Some kids seem to seek out leadership roles, while others avoid them at all costs. Yet leadership is linked with many characteristics that enable us to be more successful throughout life. Honing their abilities now can be a catalyst to a fuller and more satisfying future, as adolescents become more confident, better collaborators, and are better prepared for college and the “real world.”
How do you nurture the inner leader in a young person, whether they gravitate toward leadership roles or not? These four resources can help.
Characteristics That Count
How do you define leadership? Clearly many qualities weigh into the equation, but four particular aspects stand out:
- The ability to make plans or affect changes means nothing if you don’t have the courage to follow through with them.
- Plans can be turned upside down in the blink of an eye, and you have to be ready to adapt.
- Holding fast to our values is an essential component of effective leadership.
- To become someone people want to follow, you must be open and generous.
Assess Your Actions
Regardless of whether you think of yourself as a leader, how you act around youth will influence their perceptions of leadership.
- Model Emotional Intelligence. Appropriately managing your own behavior and social interactions will show young people emotional maturity.
- Avoid Fixating on Achievements. Rather than making everything about performance and awards, Forbes explains youth learn better standards from adults who acknowledge the bigger picture.
- Allow Risks and Failures. Children who learn to fall and get back up again will learn perseverance.
Nobody is successful without assistance from others. Teaching kids to connect and collaborate encourages them to perform better as individuals, so include team-building exercises in your interactions.
- Classic Games. Simple, classic games like group jump rope and a trust walk can be fun and developmental team-building exercises for kids of all ages.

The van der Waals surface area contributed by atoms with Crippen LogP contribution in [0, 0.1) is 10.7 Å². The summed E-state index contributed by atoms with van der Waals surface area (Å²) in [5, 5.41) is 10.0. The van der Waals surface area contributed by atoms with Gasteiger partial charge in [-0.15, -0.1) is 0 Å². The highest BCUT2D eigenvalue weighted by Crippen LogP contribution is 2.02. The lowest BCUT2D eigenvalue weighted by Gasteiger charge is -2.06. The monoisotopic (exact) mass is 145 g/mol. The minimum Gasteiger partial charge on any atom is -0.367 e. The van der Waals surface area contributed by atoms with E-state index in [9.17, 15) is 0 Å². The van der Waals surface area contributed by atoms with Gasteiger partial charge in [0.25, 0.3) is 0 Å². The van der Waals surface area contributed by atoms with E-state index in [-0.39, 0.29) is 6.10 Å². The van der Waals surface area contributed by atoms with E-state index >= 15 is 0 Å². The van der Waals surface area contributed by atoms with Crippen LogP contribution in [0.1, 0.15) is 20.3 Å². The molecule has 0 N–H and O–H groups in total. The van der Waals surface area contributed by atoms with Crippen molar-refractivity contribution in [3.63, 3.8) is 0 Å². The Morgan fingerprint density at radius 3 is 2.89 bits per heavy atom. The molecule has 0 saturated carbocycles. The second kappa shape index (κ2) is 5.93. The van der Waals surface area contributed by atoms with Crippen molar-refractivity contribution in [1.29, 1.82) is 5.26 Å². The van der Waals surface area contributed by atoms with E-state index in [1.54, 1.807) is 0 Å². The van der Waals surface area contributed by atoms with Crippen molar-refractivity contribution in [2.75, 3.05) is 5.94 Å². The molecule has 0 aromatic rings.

- Indoor Activities. There are indoor activities like Protect the Castle which teach invaluable teamwork skills.
- Backyard Fun. Modified versions of tag, soccer and basketball can help kids hone their teamwork.
All these pieces of the leadership puzzle come together when kids get involved in making their community a better place. Consider these opportunities that teach young people about inclusion, empathy and outreach:
- Walk for Fighting Disease. Consider participating in one of the many walks organizations have to raise awareness and funds.
- Befriend an Adult with a Disability. Contact an organization that helps people with disabilities, and ask them to connect you with someone who could join your family at events.
- Deliver Food. Deliver food together, either by taking it to a food pantry or delivering directly to homebound people.
- Visit Seniors. Contact a nursing home and ask for your family to be paired with a senior who could use some companionship.
From literacy to leadership, we live in a world where kids are often falling through the cracks. Whether kids are drawn to leadership roles or not, they can all benefit from honing their abilities. Take these resources to heart and invest in tomorrow’s leaders.
— This post was authored by Amy Collett